Why is Fair Value Predictable for Options? But Not Stocks?

Discussion in 'Economics' started by achilles28, Aug 5, 2009.

  1. What makes egg-heads think there's some algorithmic skeleton key that unlocks "fair value" for option prices, but not stocks? Or futures? Or bonds etc?

    All are leveraged instruments traded, in most part, for speculative gains.

    IMO, its a trap. Only fundamental brackets exist - or ranges of fair value - which can be so wide (given the irrationality of markets) to undermine their utility altogether!

    What makes the financial wizkids think they can solve one, but not the other? Isn't it obvious both are solvable or neither are!!
     
  2. Arbitrage-pricing models to determine fair value exist and are used for all instruments (e.g. for bonds it could be various spread models). In that sense, options, IMHO, are not very different from any other financial instrument. Moreover, I think people do realize that no model is capable of producing a specific fair value for any financial instrument, including options. There's always a notion of confidence interval and error present. Problem is that, as the theory gets more mature and mkt is stable, people start forgetting these notions and get careless.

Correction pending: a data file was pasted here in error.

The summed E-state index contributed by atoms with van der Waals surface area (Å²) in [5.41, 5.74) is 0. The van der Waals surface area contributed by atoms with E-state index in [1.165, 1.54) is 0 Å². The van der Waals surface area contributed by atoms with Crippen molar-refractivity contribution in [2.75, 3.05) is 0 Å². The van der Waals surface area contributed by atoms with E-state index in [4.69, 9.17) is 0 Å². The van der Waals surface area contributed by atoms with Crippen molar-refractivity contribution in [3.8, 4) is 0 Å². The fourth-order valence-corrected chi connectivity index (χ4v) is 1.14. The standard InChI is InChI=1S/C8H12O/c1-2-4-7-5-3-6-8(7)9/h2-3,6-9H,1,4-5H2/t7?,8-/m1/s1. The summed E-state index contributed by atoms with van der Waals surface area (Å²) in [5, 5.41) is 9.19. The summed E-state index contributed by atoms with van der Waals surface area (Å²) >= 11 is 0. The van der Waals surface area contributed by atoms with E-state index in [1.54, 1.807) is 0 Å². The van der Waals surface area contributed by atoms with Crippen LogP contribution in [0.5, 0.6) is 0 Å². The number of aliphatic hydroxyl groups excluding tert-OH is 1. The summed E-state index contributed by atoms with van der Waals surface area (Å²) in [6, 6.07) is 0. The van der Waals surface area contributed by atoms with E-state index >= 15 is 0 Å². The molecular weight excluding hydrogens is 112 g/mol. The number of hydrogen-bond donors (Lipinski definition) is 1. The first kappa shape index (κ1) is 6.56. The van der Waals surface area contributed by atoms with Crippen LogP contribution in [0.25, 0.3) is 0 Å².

To me, option pricing approaches are not different qualitatively. The differences are simply that the theory is a bit newer, so there's a few more holes in it and the mkt participants haven't experienced all the pitfalls yet. Secondly, since option pricing is more complex, there's a few more moving parts and a few more assumptions that need to be satisfied. Finally, as evidenced by the trouble RV funds got into last year, fair value approaches can go horribly wrong even with plain vanilla bonds/equities.

    My Z$2c...
     
  3. RobtF

    RobtF

    How can you compare? Options are derivatives of course. OPM's take the value of the underlying as a starting point.
     
  4. Exactly, whereas the underlying has nothing to be valued against like the derivative does.
     
  5. plenty of folks have models that determine fair value for stocks.

    They are just wrong most of the time.
     
  6. There's no clear cut fair value for options, either.

    It depends on what the market is willing to pay (premium).

    There's some sort of "fair value" for stocks, depending on interest rates.
     
  7. Eight

    Eight

    Minor details...